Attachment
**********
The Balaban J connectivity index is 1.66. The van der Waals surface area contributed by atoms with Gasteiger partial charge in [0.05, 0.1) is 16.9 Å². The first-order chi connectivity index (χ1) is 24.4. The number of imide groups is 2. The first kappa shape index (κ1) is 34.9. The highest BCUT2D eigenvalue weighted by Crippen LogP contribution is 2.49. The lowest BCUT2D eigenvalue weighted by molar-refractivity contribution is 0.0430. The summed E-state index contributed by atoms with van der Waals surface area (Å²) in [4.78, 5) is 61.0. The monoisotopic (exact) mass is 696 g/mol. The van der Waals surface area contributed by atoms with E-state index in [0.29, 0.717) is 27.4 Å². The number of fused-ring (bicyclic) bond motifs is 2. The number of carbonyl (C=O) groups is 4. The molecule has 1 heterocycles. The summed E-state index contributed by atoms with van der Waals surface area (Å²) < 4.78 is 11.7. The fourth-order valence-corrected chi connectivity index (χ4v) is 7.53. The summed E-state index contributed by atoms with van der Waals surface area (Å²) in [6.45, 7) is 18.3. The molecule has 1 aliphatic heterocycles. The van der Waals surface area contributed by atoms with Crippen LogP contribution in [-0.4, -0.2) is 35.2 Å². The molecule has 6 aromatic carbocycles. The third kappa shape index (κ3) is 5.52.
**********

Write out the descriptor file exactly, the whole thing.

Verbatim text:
The Balaban J connectivity index is 1.66. The van der Waals surface area contributed by atoms with Gasteiger partial charge in [0.05, 0.1) is 16.9 Å². The first-order chi connectivity index (χ1) is 24.4. The number of imide groups is 2. The first kappa shape index (κ1) is 34.9. The highest BCUT2D eigenvalue weighted by Crippen LogP contribution is 2.49. The lowest BCUT2D eigenvalue weighted by molar-refractivity contribution is 0.0430. The summed E-state index contributed by atoms with van der Waals surface area (Å²) in [4.78, 5) is 61.0. The monoisotopic (exact) mass is 696 g/mol. The van der Waals surface area contributed by atoms with E-state index in [0.29, 0.717) is 27.4 Å². The number of fused-ring (bicyclic) bond motifs is 2. The number of carbonyl (C=O) groups is 4. The molecule has 1 heterocycles. The summed E-state index contributed by atoms with van der Waals surface area (Å²) < 4.78 is 11.7. The fourth-order valence-corrected chi connectivity index (χ4v) is 7.53. The summed E-state index contributed by atoms with van der Waals surface area (Å²) in [6.45, 7) is 18.3. The molecule has 1 aliphatic heterocycles. The van der Waals surface area contributed by atoms with Crippen LogP contribution in [-0.4, -0.2) is 35.2 Å². The molecule has 6 aromatic carbocycles. The third kappa shape index (κ3) is 5.52.